Before embarking on the arduous journey of completely reimagining campus safety and security at Quinnipiac, Rodriguez had the department evaluated by Margolis Healy and Associates, a consulting firm specializing in safety, security, emergency preparedness and compliance. In doing so, the firm informed him that it was the first department they had evaluated as a result of a self-initiated request. He was praised for his forward vision, strategic planning and transformational leadership.
While all aspects of his approach to establishing an in-house department are notable, perhaps the most impressive are his initiatives to attract the right employees, create new positions that focus on specific aspects of campus security, and provide thorough, top-of-the-line training.
Chief Creates New Positions, Programs to Improve Safety and Security
Once the unit officially became a proprietary security department, a new employee selection process was initiated within the HR department to attract a professional and highly trained team. Competitive salaries were implemented, and a new employee tracking and scheduling system was also put into place.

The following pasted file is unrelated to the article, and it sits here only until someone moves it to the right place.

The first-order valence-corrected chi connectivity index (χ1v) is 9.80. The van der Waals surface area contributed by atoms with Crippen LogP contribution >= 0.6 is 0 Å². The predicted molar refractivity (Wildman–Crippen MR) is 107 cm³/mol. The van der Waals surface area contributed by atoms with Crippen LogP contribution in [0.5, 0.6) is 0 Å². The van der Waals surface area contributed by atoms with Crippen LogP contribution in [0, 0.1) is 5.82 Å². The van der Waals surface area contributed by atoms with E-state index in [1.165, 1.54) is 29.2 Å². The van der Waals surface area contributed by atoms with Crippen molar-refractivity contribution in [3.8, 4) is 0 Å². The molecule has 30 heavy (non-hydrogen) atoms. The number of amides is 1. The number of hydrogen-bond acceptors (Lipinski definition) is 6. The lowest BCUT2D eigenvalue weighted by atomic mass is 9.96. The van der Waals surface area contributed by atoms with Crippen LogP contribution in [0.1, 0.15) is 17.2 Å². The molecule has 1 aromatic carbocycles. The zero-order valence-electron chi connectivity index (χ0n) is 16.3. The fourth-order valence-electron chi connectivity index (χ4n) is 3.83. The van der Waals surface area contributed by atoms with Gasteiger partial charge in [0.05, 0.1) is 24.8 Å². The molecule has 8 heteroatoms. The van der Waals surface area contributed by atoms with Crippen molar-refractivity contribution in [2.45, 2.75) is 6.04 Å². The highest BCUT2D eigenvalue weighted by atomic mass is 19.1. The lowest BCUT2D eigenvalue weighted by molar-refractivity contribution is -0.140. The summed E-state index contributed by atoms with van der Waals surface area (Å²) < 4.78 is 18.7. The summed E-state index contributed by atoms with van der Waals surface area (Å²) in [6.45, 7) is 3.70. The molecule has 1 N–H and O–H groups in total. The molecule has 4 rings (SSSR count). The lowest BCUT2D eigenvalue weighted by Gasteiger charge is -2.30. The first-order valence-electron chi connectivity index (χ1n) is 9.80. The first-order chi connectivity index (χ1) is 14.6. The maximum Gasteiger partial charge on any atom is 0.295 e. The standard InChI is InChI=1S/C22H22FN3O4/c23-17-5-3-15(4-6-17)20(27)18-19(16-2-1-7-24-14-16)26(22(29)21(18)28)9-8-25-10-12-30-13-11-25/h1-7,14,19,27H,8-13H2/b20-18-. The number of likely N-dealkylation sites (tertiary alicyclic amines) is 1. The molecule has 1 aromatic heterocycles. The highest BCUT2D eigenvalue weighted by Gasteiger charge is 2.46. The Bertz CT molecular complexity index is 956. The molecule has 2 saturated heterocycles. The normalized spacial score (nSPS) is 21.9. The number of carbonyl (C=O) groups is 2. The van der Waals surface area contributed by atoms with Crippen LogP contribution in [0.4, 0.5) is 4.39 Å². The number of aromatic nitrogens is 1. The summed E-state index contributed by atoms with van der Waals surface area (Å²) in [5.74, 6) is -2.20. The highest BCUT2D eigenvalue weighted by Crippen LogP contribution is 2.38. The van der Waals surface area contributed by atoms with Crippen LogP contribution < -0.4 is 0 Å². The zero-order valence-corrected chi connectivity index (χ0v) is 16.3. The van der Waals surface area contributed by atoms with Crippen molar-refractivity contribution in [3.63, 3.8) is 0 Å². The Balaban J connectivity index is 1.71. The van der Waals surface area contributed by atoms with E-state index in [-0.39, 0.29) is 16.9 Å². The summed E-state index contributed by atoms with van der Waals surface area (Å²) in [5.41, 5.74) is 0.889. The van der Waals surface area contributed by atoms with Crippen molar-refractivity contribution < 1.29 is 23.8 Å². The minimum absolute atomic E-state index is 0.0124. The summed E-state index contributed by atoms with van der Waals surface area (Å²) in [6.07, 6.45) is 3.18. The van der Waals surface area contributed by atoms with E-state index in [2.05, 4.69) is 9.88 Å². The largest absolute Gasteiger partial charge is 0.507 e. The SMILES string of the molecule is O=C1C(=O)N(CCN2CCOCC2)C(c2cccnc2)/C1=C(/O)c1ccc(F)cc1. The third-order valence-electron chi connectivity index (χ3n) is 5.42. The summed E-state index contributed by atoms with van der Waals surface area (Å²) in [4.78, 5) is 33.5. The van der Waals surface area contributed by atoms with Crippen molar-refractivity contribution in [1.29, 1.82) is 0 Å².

Almost immediately, Rodriguez hired 20 additional personnel and two investigators to beef up the department. Before he joined the team, the department used head officers. Once Rodriguez came into the picture, eight supervisor and sergeant positions were added to oversee officers.
A new fire marshal position was also created and made responsible for the development of written fire prevention plans for both regular and after-hours. In the event of a fire affecting the university, Rodriguez created a system that sends notifications to the Hamden Fire Department and the senior vice president for administration. It has led to the successful integration of the fire prevention plan with the existing emergency plan. Additionally, it led to the creation and distribution of procedures to all employees and students on reporting a fire, the location of fire exits and evacuation routes.